Welcome to Street Seen, where Curbed video operatives investigate the non-archicritic's impressions of some of New York's most architecturally significant buildings. Have a suggestion? Send along a note.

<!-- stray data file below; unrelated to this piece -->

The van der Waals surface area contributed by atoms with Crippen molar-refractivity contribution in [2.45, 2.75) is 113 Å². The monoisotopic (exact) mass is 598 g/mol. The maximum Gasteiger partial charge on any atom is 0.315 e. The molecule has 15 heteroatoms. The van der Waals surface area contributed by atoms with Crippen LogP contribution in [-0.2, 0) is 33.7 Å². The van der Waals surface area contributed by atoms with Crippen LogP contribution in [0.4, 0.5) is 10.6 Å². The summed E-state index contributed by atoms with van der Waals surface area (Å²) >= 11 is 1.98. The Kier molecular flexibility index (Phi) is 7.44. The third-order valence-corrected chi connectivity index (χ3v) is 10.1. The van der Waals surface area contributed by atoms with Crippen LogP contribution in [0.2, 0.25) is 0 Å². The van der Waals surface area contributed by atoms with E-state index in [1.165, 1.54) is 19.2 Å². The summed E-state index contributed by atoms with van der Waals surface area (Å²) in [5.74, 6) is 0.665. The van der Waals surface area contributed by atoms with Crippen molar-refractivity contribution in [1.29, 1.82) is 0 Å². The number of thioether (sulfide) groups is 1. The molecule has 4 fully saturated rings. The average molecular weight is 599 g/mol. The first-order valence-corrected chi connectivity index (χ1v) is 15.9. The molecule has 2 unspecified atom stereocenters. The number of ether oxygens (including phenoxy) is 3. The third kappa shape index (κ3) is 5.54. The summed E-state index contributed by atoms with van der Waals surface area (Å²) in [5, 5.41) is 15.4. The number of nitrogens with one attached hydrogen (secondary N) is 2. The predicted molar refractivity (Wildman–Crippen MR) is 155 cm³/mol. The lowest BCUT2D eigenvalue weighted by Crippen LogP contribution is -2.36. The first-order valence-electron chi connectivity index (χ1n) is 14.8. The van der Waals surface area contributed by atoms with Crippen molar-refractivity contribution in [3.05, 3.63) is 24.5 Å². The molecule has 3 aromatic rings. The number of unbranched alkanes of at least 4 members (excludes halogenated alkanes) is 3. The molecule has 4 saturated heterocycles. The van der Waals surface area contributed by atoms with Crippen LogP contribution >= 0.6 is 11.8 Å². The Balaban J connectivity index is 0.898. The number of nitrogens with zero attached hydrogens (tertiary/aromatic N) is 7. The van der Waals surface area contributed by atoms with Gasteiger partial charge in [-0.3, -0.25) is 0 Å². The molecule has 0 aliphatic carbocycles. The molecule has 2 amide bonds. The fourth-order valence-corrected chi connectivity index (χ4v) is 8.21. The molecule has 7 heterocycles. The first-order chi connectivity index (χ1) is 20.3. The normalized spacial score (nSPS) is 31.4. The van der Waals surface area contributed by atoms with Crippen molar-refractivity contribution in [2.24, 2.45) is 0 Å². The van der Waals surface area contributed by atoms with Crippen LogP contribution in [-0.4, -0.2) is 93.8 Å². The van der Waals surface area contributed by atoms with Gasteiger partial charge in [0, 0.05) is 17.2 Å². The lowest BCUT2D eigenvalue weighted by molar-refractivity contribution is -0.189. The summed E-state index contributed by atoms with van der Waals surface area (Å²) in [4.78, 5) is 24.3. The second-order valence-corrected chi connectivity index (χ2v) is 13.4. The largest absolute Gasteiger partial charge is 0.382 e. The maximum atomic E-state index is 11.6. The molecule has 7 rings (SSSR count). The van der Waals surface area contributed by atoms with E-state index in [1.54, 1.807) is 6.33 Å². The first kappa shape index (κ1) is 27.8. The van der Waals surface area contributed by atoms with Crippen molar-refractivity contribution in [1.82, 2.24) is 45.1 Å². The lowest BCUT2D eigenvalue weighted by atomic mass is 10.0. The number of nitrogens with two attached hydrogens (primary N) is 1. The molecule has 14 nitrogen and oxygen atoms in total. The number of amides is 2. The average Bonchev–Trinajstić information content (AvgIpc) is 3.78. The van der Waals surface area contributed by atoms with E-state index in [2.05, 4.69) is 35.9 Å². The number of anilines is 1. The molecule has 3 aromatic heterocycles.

In 2006, long before zero-carbon cities or mindblowing spaceship-like campuses for Apple, a gleaming, triangular-framed, 46-story tall office tower opened atop a six-story cast-stone base originally completed in 1928, becoming home to the Hearst Corporation, not to mention one of the most decade-defining, eye-catching pieces of starchitecture in the city. The building, designed by British starchitect Norman Foster, was the first skyscraper to break ground in NYC after 9/11 and was hailed as "the most beautiful skyscraper to go up in New York since 1967" by Paul Goldberger, then the architecture critic for The New Yorker. "It's refreshing to see a tall building that clearly emerges from rational thought," Goldberger wrote. "Yet the Hearst tower also has a jauntiness that most modern buildings lack." All eloquent points, sure, but what do passersby think? Above, watch.